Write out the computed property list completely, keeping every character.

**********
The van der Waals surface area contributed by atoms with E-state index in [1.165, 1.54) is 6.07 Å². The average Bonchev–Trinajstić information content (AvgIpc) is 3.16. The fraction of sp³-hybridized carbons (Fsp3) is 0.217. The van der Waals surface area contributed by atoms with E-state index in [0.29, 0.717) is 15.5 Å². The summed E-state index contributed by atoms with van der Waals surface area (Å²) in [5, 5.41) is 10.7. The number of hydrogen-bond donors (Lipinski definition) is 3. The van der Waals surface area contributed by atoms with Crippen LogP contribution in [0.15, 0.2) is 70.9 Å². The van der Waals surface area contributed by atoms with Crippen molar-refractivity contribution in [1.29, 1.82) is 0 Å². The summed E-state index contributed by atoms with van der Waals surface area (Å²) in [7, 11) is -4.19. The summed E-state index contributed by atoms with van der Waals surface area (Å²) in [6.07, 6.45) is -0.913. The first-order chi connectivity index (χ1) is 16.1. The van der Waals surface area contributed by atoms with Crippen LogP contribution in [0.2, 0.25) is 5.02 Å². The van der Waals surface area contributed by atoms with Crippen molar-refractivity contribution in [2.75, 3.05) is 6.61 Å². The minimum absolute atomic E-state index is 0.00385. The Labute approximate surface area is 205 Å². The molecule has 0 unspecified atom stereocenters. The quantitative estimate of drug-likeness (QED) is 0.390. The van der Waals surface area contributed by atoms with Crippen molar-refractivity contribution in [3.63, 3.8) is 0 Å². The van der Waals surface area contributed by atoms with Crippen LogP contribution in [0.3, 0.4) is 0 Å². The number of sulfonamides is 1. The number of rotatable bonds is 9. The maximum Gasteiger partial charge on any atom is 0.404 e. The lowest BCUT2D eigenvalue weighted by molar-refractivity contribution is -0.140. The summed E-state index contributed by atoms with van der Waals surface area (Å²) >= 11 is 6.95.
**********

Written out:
The van der Waals surface area contributed by atoms with E-state index in [1.165, 1.54) is 6.07 Å². The average Bonchev–Trinajstić information content (AvgIpc) is 3.16. The fraction of sp³-hybridized carbons (Fsp3) is 0.217. The van der Waals surface area contributed by atoms with E-state index in [0.29, 0.717) is 15.5 Å². The summed E-state index contributed by atoms with van der Waals surface area (Å²) in [5, 5.41) is 10.7. The number of hydrogen-bond donors (Lipinski definition) is 3. The van der Waals surface area contributed by atoms with Crippen LogP contribution in [0.15, 0.2) is 70.9 Å². The van der Waals surface area contributed by atoms with Crippen molar-refractivity contribution in [1.29, 1.82) is 0 Å². The summed E-state index contributed by atoms with van der Waals surface area (Å²) in [7, 11) is -4.19. The summed E-state index contributed by atoms with van der Waals surface area (Å²) in [6.07, 6.45) is -0.913. The first-order chi connectivity index (χ1) is 16.1. The van der Waals surface area contributed by atoms with Crippen LogP contribution in [0.2, 0.25) is 5.02 Å². The van der Waals surface area contributed by atoms with Crippen molar-refractivity contribution in [2.75, 3.05) is 6.61 Å². The minimum absolute atomic E-state index is 0.00385. The Labute approximate surface area is 205 Å². The molecule has 0 unspecified atom stereocenters. The quantitative estimate of drug-likeness (QED) is 0.390. The van der Waals surface area contributed by atoms with Crippen molar-refractivity contribution in [3.63, 3.8) is 0 Å². The van der Waals surface area contributed by atoms with Crippen LogP contribution in [0.3, 0.4) is 0 Å². The number of sulfonamides is 1. The number of rotatable bonds is 9. The maximum Gasteiger partial charge on any atom is 0.404 e. The lowest BCUT2D eigenvalue weighted by molar-refractivity contribution is -0.140. The summed E-state index contributed by atoms with van der Waals surface area (Å²) >= 11 is 6.95.